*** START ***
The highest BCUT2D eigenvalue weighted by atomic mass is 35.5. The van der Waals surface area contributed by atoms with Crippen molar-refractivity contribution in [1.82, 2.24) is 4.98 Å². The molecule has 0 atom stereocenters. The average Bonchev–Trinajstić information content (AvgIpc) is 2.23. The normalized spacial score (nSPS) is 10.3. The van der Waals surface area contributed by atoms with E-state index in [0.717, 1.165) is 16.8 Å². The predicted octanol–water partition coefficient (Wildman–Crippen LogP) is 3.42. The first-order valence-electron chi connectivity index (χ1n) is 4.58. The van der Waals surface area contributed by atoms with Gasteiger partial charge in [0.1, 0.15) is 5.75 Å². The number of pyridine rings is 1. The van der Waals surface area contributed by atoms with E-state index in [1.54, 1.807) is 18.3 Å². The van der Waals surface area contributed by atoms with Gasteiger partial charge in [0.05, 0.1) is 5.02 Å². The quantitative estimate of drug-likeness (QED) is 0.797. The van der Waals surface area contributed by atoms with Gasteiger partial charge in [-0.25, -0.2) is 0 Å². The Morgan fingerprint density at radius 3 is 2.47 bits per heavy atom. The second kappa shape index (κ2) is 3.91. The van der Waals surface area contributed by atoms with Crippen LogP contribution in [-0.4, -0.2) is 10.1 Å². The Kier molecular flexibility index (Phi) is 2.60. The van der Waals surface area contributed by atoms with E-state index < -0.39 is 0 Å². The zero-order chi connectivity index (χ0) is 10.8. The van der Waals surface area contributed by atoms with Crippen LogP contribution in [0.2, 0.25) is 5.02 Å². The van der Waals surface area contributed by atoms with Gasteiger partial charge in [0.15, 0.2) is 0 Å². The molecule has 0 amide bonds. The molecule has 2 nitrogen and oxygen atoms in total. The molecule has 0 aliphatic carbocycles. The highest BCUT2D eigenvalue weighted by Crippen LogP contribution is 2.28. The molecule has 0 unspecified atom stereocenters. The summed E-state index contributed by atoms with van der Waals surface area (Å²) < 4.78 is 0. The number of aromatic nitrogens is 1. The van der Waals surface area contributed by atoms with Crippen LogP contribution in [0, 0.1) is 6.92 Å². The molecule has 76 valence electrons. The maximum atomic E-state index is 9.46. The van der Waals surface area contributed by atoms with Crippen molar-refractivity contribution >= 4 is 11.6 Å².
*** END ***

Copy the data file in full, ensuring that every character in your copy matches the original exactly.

The highest BCUT2D eigenvalue weighted by atomic mass is 35.5. The van der Waals surface area contributed by atoms with Crippen molar-refractivity contribution in [1.82, 2.24) is 4.98 Å². The molecule has 0 atom stereocenters. The average Bonchev–Trinajstić information content (AvgIpc) is 2.23. The normalized spacial score (nSPS) is 10.3. The van der Waals surface area contributed by atoms with E-state index in [0.717, 1.165) is 16.8 Å². The predicted octanol–water partition coefficient (Wildman–Crippen LogP) is 3.42. The first-order valence-electron chi connectivity index (χ1n) is 4.58. The van der Waals surface area contributed by atoms with Gasteiger partial charge in [0.1, 0.15) is 5.75 Å². The number of pyridine rings is 1. The van der Waals surface area contributed by atoms with E-state index in [1.54, 1.807) is 18.3 Å². The van der Waals surface area contributed by atoms with Gasteiger partial charge in [0.05, 0.1) is 5.02 Å². The quantitative estimate of drug-likeness (QED) is 0.797. The van der Waals surface area contributed by atoms with Gasteiger partial charge in [-0.25, -0.2) is 0 Å². The Morgan fingerprint density at radius 3 is 2.47 bits per heavy atom. The second kappa shape index (κ2) is 3.91. The van der Waals surface area contributed by atoms with Crippen LogP contribution in [-0.4, -0.2) is 10.1 Å². The Kier molecular flexibility index (Phi) is 2.60. The van der Waals surface area contributed by atoms with E-state index < -0.39 is 0 Å². The zero-order chi connectivity index (χ0) is 10.8. The van der Waals surface area contributed by atoms with Crippen LogP contribution in [0.2, 0.25) is 5.02 Å². The van der Waals surface area contributed by atoms with Gasteiger partial charge in [0.15, 0.2) is 0 Å². The molecule has 0 amide bonds. The molecule has 2 nitrogen and oxygen atoms in total. The molecule has 0 aliphatic carbocycles. The highest BCUT2D eigenvalue weighted by Crippen LogP contribution is 2.28. The molecule has 0 unspecified atom stereocenters. The summed E-state index contributed by atoms with van der Waals surface area (Å²) < 4.78 is 0. The number of aromatic nitrogens is 1. The van der Waals surface area contributed by atoms with Crippen LogP contribution in [0, 0.1) is 6.92 Å². The molecule has 76 valence electrons. The maximum atomic E-state index is 9.46. The van der Waals surface area contributed by atoms with Crippen molar-refractivity contribution >= 4 is 11.6 Å².